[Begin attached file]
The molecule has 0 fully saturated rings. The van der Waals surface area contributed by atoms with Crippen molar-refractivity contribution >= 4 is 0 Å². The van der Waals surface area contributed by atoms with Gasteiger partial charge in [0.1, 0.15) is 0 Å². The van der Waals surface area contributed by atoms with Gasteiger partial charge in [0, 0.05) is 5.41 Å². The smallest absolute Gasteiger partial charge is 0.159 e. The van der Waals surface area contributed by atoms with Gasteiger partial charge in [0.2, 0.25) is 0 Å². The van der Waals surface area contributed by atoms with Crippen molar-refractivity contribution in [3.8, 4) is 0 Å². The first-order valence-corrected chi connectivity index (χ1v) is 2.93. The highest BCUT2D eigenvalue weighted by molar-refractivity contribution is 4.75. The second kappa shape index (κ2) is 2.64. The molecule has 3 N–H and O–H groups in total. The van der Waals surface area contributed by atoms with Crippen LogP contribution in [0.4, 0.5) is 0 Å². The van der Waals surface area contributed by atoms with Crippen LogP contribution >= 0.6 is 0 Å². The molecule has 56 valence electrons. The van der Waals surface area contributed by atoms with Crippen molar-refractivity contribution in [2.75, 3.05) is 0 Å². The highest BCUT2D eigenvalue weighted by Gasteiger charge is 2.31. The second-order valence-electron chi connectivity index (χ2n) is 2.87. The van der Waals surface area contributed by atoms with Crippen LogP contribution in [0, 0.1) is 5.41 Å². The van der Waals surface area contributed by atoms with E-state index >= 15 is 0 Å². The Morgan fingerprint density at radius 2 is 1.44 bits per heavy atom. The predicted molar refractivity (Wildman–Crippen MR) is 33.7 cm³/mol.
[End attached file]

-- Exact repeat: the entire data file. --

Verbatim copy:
The molecule has 0 fully saturated rings. The van der Waals surface area contributed by atoms with Crippen molar-refractivity contribution >= 4 is 0 Å². The van der Waals surface area contributed by atoms with Gasteiger partial charge in [0.1, 0.15) is 0 Å². The van der Waals surface area contributed by atoms with Gasteiger partial charge in [0, 0.05) is 5.41 Å². The smallest absolute Gasteiger partial charge is 0.159 e. The van der Waals surface area contributed by atoms with Gasteiger partial charge in [0.2, 0.25) is 0 Å². The van der Waals surface area contributed by atoms with Crippen molar-refractivity contribution in [3.8, 4) is 0 Å². The first-order valence-corrected chi connectivity index (χ1v) is 2.93. The highest BCUT2D eigenvalue weighted by molar-refractivity contribution is 4.75. The second kappa shape index (κ2) is 2.64. The molecule has 3 N–H and O–H groups in total. The van der Waals surface area contributed by atoms with Crippen LogP contribution in [0.4, 0.5) is 0 Å². The van der Waals surface area contributed by atoms with Crippen LogP contribution >= 0.6 is 0 Å². The molecule has 56 valence electrons. The van der Waals surface area contributed by atoms with Crippen molar-refractivity contribution in [2.75, 3.05) is 0 Å². The highest BCUT2D eigenvalue weighted by Gasteiger charge is 2.31. The second-order valence-electron chi connectivity index (χ2n) is 2.87. The van der Waals surface area contributed by atoms with Crippen LogP contribution in [0, 0.1) is 5.41 Å². The van der Waals surface area contributed by atoms with E-state index >= 15 is 0 Å². The Morgan fingerprint density at radius 2 is 1.44 bits per heavy atom. The predicted molar refractivity (Wildman–Crippen MR) is 33.7 cm³/mol.